This creative puzzle was meant to have players discover that shooting an arrow through a flame gives it a fire property, which would then melt the ice surrounding the eye switch. But that’s not the only way to complete this puzzle.

Simply jumping onto the ledge below the switch and throwing Din’s Fire will also melt the ice, foregoing any kind of puzzle the developers wanted the player to solve.

3 Were the medallions usable?

File written by Adobe Photoshop? 4.0

It looks like the Fairy Bow wasn’t the only usable item that was going to drop in the Forest Temple, as this beta screenshot from the game suggests that they were going to be able to be equipped in some way. other, as seen with the forest medallion. (or Wind Medallion at the time) in one of the item slots.

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There’s a lot of beta footage like this with tons of minor changes to the final game. Besides the medallion, we can see the sword set to an item slot, Navi set to the B button, there are bombs set to the A button, and there is a smaller magic bar. Link’s whereabouts are unknown, but it could be one of the earliest areas around the Forest Temple.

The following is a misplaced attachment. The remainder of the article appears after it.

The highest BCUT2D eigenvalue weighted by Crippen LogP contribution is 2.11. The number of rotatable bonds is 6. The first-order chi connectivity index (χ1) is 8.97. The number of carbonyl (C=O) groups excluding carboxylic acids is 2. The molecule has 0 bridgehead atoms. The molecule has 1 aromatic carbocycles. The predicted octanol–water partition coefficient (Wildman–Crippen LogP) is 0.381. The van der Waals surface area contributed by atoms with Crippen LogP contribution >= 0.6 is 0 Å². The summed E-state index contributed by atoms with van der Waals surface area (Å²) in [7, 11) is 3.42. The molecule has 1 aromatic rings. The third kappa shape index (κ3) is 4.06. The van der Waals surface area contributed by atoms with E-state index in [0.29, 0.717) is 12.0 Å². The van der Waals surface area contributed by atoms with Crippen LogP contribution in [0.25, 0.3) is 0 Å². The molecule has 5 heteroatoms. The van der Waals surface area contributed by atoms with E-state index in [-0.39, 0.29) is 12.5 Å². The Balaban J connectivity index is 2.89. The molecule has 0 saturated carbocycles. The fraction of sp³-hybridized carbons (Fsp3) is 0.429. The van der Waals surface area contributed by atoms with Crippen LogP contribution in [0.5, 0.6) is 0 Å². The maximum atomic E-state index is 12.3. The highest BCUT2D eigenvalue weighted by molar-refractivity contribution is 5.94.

2 The Ghost’s namesake

The four Poes found in the Forest Temple are much more detailed than the normal Poes you can find in places like Kakariko Graveyard, and they actually each have unique names.

The Red Poe’s name is Joelle, the green’s name is Amy, the blue’s name is Beth, and the purple’s name is Meg. However, these aren’t just random names, as they are each named after one of the main characters from the 19th century novel, Little Women.

1 A remnant of Mario

If Phantom Ganon’s paint magic feels familiar to the N64, it’s probably because of how Super Mario 64 has rooted the use of paints in our minds. But, it’s more than just a surface-level reference, like Ocarina of time was built using mario 64engine.

While the engine was eventually modified to the point of being an entirely different one, this use of paints during the Phantom Ganon boss, as well as having the Poe Sisters inhabit them, likely stems from Super Mario 64.

NEXT: Nintendo: Link Vs. Mario: Who Would Win?